Research (PhD, MPhil, BA)

This is a particularly well-written and well-structured thesis. The author is to be commended for the clarity of her prose and argumentation.

…[T]o the best of our knowledge this is the first study of the impacts of archaeology on resident, non-descendant communities. Accordingly, the thesis makes a unique and timely contribution to the scholarly literature on the reception of archaeology among local communities and publics in non-Western contexts, and the consequences that archaeological projects can have for these communities.

In many respects, the thesis also goes well beyond its stated objectives of exploring the ‘socio-economic impacts’ of archaeology in the particular contexts of its main case study, to provide a nuanced examination of the entanglement of archaeology and heritage management in local political dynamics.

In this regard, a particular strength of the thesis is the recognition that the social, political and economic landscapes around the sites of Meroe… are far from uniform, and consequently…the effects, or ‘impacts’ as the candidate terms them, of archaeological research projects are not entirely uniform.

Overall this is an excellent piece of research.

Prof Paul Lane
Jennifer Ward Oppenheimer Professor, Deep History & Archaeology of Africa, University of Cambridge
Prof Paul Basu
Professor of Anthropology, SOAS University of London

[Rebecca’s] work on the impact of cultural heritage and archaeological practices in Sudan argues for an approach focusing on the concerns of the local Sudanese people involved in archaeological excavations. This area is particularly under-studied and Rebecca has devised innovative research questions in order to produce viable hypotheses and gather reliable evidence in the field.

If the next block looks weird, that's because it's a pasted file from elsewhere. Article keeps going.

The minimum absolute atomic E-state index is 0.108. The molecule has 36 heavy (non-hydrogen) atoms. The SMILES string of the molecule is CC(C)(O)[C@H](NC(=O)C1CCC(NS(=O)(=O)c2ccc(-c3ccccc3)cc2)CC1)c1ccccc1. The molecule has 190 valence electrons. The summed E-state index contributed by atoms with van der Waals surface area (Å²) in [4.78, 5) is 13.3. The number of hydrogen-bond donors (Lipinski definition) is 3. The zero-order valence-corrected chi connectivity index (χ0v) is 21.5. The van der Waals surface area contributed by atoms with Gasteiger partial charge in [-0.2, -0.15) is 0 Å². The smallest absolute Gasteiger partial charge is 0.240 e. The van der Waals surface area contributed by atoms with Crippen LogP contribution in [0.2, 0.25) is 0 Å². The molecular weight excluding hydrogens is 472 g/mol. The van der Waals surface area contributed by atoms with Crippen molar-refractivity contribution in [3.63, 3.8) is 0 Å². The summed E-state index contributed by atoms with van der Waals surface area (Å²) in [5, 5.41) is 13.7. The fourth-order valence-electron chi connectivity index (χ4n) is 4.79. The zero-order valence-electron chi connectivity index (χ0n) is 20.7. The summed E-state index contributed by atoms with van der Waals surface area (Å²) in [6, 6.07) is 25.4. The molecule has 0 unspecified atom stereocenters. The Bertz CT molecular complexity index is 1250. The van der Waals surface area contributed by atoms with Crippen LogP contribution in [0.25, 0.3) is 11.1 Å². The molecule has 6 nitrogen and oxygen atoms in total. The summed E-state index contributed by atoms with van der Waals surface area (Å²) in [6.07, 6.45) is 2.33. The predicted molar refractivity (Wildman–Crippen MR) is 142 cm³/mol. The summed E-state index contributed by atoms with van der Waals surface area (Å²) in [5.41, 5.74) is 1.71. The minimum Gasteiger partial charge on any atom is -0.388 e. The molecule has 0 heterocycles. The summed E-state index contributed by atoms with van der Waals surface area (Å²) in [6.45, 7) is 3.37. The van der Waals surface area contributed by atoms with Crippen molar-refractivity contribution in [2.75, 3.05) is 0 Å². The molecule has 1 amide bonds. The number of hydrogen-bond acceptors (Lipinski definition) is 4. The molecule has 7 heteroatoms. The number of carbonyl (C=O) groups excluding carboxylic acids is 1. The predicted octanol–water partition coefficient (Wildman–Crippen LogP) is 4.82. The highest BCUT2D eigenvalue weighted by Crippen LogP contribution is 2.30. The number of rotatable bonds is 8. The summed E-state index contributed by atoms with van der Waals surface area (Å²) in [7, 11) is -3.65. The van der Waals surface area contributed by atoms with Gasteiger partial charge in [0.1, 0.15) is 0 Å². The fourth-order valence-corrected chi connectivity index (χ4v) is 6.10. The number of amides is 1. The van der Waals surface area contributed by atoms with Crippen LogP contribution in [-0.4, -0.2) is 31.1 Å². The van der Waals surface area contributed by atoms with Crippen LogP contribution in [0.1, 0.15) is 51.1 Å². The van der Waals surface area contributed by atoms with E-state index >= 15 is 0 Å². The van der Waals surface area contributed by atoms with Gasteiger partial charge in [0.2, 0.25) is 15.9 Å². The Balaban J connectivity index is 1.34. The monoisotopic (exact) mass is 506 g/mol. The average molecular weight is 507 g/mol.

The written work she has produced is of a very high standard, clear, well argued and substantiated, and offers an original line of argument.

Rebecca is one of the most talented doctoral students I have taught to date, with a clear, logical mind, commitment and an ability to think independently. She is ambitious, determined, reliable and very hard working, and demands the highest standards from herself.

Dr Tania Tribe
Senior Lecturer, SOAS University of London

On the application of my PhD findings to my work at UCL Qatar:

Rebecca carefully developed her research to produce an outstanding PhD thesis which in part provides a sensitive, concise and very insightful critique on the impacts of archaeologists on the local communities around Meroe.

Her research aims and methods have enabled her to develop an in-depth understanding of the complexities of the community structures, and the needs and wants of these groups, whilst building enduring relationships of trust and friendship across a wider area.

She consistently worked hard to ensure I was updated and informed of her results, and regularly provided me with her views on the ways in which I can ensure my team works better in relation to the communities amongst which we live and work.

Dr Jane Humphris, Director, British Institute in Eastern Africa
(Formerly Head of Research at UCL Qatar)